According to Table 1, the following variables were independent factors in the multinomial analysis (p<0.20): awareness of pregnancy risk, living with a partner, color, having children, previous use of EC, planning the current pregnancy, and level of knowledge about EC. Variables regarding knowledge of the fertile period and educational level presented p>0.20; however, they were kept in the multinomial analysis due to criteria established to construct the model.

Table 1 Number, proportion, mean and standard deviation of women according to the use of contraceptive methods in the month they became pregnant – São Paulo, 2013 

Variables Use of Contraceptive Methods
Women who used EC to prevent current pregnancy Women who used a contraceptive method but not EC* Women who used neither contraceptive method nor EC* Total p**
Pregnancy risk awareness
No 9 25.0 86 53.1 32 19.1 127 34.7 <0.001
Yes 27 75.0 76 46.9 136 81.0 239 65.3
Knowledge about the fertile period
No 29 80.6 136 84.0 145 86.3 310 84.7 0.643
Yes 7 19.4 26 16.1 23 13.7 56 15.3
Living with a partner
No 17 47.2 35 21.6 33 19.6 85 23.2 <0.001
Yes 19 52.8 127 78.4 135 80.4 281 76.8
White 12 33.3 49 30.3 36 21.4 97 26.5 0.120
Non-white 24 66.7 113 69.8 132 78.6 269 75.5
Economic class
A/B 8 22.2 26 16.0 34 20.2 68 18.6 0.807
C 25 69.4 120 74.1 112 66.7 257 70.2
D/E 3 8.3 15 9.3 15 8.9 33 9.0
No answer - - 1 0.6 7 4.2 8 2.2
Catholic 12 33.3 68 42.0 65 38.7 145 39.6 0.286
Protestant 12 33.3 62 38.3 52 31.0 126 34.4
None 10 27.8 22 13.6 38 22.6 70 19.1
Others*** 2 5.6 10 6.2 13 7.6 25 6.8
Previous abortion
No 29 80.6 126 77.8 129 76.8 284 77.6 0.883
Yes 7 19.4 36 22.2 39 23.2 82 22.4
With children
No 16 44.4 56 34.6 87 51.8 159 43.4 0.007
Yes 20 55.6 106 65.4 81 48.2 207 56.6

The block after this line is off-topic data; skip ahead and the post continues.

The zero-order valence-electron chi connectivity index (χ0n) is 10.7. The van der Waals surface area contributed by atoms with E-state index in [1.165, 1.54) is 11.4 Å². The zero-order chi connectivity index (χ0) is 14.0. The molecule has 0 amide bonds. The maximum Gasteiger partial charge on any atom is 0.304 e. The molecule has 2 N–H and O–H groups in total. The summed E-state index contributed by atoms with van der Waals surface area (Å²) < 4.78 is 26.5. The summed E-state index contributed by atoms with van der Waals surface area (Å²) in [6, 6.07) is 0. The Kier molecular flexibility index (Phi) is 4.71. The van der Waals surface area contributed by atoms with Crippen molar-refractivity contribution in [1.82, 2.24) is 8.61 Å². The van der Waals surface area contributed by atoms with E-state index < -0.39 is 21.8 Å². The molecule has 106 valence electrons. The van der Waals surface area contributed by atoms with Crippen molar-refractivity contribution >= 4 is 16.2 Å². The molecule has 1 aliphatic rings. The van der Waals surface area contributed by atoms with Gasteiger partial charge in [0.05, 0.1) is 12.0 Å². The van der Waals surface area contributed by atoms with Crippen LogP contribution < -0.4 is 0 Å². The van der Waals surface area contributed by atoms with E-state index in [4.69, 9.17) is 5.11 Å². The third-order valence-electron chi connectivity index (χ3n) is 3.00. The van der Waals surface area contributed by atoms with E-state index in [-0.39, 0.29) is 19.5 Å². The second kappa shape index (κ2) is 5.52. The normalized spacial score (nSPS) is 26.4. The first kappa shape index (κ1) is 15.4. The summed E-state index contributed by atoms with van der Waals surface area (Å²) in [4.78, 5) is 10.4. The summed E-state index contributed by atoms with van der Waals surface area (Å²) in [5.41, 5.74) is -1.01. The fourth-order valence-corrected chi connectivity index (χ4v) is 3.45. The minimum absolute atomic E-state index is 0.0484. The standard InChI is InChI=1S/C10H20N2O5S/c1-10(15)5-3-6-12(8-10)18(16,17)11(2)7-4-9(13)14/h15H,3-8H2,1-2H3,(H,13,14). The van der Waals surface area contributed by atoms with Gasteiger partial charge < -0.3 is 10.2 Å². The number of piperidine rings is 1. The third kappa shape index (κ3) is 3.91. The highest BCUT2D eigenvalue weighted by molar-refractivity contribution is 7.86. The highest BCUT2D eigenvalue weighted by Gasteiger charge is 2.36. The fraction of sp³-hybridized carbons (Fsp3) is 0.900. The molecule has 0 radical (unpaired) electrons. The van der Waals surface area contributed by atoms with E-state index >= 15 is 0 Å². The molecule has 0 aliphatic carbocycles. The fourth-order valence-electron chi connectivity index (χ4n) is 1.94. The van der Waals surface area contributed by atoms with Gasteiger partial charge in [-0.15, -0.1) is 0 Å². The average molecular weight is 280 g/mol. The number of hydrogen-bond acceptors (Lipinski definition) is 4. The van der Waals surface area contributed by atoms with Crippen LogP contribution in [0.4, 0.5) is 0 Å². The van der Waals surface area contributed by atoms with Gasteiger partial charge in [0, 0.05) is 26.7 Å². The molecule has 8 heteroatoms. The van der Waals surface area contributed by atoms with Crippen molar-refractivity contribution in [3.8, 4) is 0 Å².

Previous use of EC
No 7 19.4 69 42.6 86 51.2 162 44.3 0.002
Yes 29 80.6 93 57.4 82 48.8 204 55.7
Planning current pregnancy
Ambivalent 22 61.1 102 63.0 146 86.9 270 73.8 <0.001
Unplanned 14 38.9 60 37.0 22 13.1 96 26.2
Variables Mean Mean Mean Total p**
Age (in years) 25.2 (6.2) 25.4 (6.4) 24.6 (6.8) 25.0 (6.5) 0.576
Educational level (in years) 9.7 (2.0) 9.4 (2.3) 9.4 (2.6) 9.5 (2.4) 0.856
Level of knowledge about EC 4.2 (2.1) 3.6 (2.0) 3.3 (2.0) 3.5 (2.0) 0.056
Total 36 162 168 366

*The use of contraceptive methods in the month they became pregnant

**significant <0.20;

***Spiritist, Adventist, Umbanda, Buddhist, Islamic, Mormon, various religions

Multinomial logistic regression final model is presented in Table 2. Regarding the women who were using contraceptive method in the month they became pregnant, but made no use of EC to prevent the current pregnancy, those who had no awareness of pregnancy risk and lived with partner stand out because they presented higher odds of not using EC, compared to women who used EC to prevent current pregnancy (OR=3.44 [CI95%:1.48-8.03]; OR=3.23 [CI95%:1.43-7.28], respectively).

Table 2 Final model of multinomial logistic regression for the analysis of emergency contraception non-use to prevent current pregnancy – São Paulo, 2013 

Variable Women who used a contraceptive method but not EC* Women who used neither contraceptive methods nor EC*
OR CI 95% OR CI 95%
Pregnancy risk awareness
No 3.44 1.48-8.03* 0.78 0.32-1.90
Yes 1.00 - 1.00 -
Knowledge about the fertile period
No 1.27 0.46-3.51 1.23 0.44-3.42
Yes 1.00 - 1.00 -
Living with a partner
No 1.00 - 1.00 -
Yes 3.23 1.43-7.28* 3.19 1.40-7.27***
With children
No 0.76 0.33-1.77 1.21 0.52-2.78
Yes 1.00 - 1.00 -
Educational level (in years) 0.99 0.84-1.17 0.96 0.81-1.13
White 0.95 0.41-2.16 0.64 0.27-1.48
Non-white 1.00 - 1.00 -
Planning current pregnancy
Ambivalent 1.10 0.46-2.62 3.40 1.56-8.54***
Unplanned 1.00 - 1.00 -
Level of knowledge about EC 0.94 0.76-1.16 0.90 0.72-1.11
Previous use of EC
No 2.6 1.00-6.61 3.52 1.38-8.97***
Yes 1.00 - 1.00 -

*Reference group: Women who used emergency contraception (EC) to prevent the ongoing pregnancy

**p<0.005; p<0.05; ACI=635.04. Note: (N=366).

For women who were not using contraceptive methods in the month they became pregnant and did not use EC to prevent current pregnancy, it was demonstrated that those living with partner (OR=3.19 CI95%:1.40-7.27), with ambivalent pregnancies (OR=3.40 CI95%:1.56-8.54) and who had never used EC before (OR=3.52 [CI95%=1.38-8.97]) presented higher odds of not using EC, compared to women who used EC to prevent current pregnancy.